"Bulls and rams and goats will not win Ungit's favour while the land is impure," said the Priest. "I have served Ungit these fifty - no, sixty-three - years, and I have learned one thing for certain. Her anger never comes upon us without cause, and it never ceases without expiation. I have made offerings to her for your father and your father's father, and it has always been the same.

We were overthrown long before your day by the King of Essur; and that was because there was a man in your grandfather's army who had lain with his sister and killed the child. He was the Accursed. We found him out and expiated his sin, and then the men of Glome chased the men of Essur like sheep. Your father himself could have told you how one woman, little more than a child, cursed Ungit's son, the god of the Mountain, in secret. For her sake the floods came. She was the Accursed. We found her out and expiated her sin, and Shennit returned into her banks. And now, by all the signs I have reckoned over to you, we know that Ungit's anger is far greater than ever within my memory. Thus we all said in her house last night. We all said: 'We must find the Accursed.' Though every man knew that he himself might be the Accursed, no man spoke against it. I too - I had not a word to say against it, though I knew that the Accursed might be I - or you, King. For we all knew (and you may hold it for certain) that there will be no mending of all our ills till the land is purged. Ungit will be avenged. It's not a bull or a ram that will quiet her now."

"You mean she wants Man?" said the King.

"Yes," said the Priest. "Or Woman."

"If they think I can get them a captive in war at present, they must be mad. The next time I take a thief you can cut his throat over Ungit if you like."

"That is not enough, King. And you know it. We must find the Accursed. And she (or he) must die by the rite of the Great Offering. What is a thief more than a bull or a ram? This is not to be a common sacrifice. We must make the Great Offering. The Brute has been seen again. And when it comes, the Great Offering must be made. That is how the Accursed must be offered."

"The Brute? It's the first I've heard of it."

"It may be so. Kings seem to hear very little. They do not know even what goes on in their own palaces. But I hear. I lie awake in the nights, very long awake, and Ungit tells me things. I hear of terrible doings in this land, mortals aping the gods and stealing the worship due to the gods - "

I looked at the Fox and said, soundlessly, by the shaping of my lips, "Redival."

The King was walking up and down the room with his hands clasped behind his back and his fingers working.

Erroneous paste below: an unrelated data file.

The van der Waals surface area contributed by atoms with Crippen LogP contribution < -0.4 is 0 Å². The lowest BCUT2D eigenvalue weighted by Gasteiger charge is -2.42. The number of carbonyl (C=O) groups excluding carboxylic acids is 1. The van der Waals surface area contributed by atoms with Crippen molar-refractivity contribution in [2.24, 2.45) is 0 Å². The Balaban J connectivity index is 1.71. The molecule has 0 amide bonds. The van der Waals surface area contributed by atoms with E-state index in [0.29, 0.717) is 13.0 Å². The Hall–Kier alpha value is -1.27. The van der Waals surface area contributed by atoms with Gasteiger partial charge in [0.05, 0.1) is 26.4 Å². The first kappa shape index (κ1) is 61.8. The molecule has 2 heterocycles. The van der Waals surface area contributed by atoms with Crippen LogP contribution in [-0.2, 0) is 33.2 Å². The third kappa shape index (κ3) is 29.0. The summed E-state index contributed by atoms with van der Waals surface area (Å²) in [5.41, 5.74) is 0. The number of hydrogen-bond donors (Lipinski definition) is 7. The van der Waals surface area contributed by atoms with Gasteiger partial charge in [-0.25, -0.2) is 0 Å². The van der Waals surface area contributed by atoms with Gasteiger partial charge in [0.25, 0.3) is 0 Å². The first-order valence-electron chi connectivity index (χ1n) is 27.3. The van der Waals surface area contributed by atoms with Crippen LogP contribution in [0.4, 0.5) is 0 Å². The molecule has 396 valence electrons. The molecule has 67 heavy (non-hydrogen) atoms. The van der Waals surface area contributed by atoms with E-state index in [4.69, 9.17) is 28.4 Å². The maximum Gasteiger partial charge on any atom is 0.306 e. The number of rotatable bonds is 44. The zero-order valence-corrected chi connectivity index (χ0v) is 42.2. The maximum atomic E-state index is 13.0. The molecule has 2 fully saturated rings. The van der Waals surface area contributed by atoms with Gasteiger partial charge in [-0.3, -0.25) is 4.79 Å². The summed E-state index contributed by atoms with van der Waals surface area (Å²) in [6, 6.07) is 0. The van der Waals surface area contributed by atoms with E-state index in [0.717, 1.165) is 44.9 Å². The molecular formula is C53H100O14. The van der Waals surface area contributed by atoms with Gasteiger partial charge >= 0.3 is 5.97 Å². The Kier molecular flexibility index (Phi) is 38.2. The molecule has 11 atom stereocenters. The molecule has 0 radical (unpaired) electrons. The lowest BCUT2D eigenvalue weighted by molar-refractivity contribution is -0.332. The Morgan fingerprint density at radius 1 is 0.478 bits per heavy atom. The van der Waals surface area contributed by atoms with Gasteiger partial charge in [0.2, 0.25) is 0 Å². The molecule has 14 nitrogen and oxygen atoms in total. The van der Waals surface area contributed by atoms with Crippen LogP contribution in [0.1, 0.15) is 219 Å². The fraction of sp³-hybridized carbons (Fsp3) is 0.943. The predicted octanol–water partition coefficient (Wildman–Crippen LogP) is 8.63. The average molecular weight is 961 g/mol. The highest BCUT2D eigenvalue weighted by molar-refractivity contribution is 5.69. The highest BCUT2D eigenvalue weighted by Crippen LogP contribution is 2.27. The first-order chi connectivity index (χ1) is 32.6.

"You're doting," he said. "The Brute's a tale of my grandmother's."

"It may well be," said the Priest, "for it was in her time that the Brute was last seen. And we made the Great Offering and it went away."

"Who has ever seen this Brute?" asked my father. "What is it like, eh?"

"Those who have seen it closest can least say what it is like, King. And many have seen it of late. Your own chief shepherd on the Grey Mountain saw it the night the first lion came. He fell upon the lion with a burning torch. And in the light of the torch he saw the Brute  - behind the lion - very black and big, a terrible shape."

As the Priest said this the King's walk had brought him close to the table where I and the Fox sat with our tablets and other tools for writing. The Fox slid along the bench and whispered something in my father's ear.

"Well said, Fox," muttered my father. "Speak up. Say it to the Priest."

"By the King's permission," said the Fox, "the shepherd's tale is very questionable. If the man had a torch, of necessity the lion would have a big black shadow behind it. The man was scared and new waked from sleep. He took a shadow for a monster."

"That is the wisdom of the Greeks," said the Priest. "But Glome does not take counsel with slaves, not even if they are kings' favourites. And if the Brute was a shadow, King, what then? Many say it is a shadow. But if that shadow begins coming down into the city, look to yourself. You are of divine blood and doubtless fear nothing. But the people will fear. Their fear will be so great that not even I will be able to hold them. They will burn your palace about your ears. They will bar you in before they burn it. You would be wiser to make the Great Offering."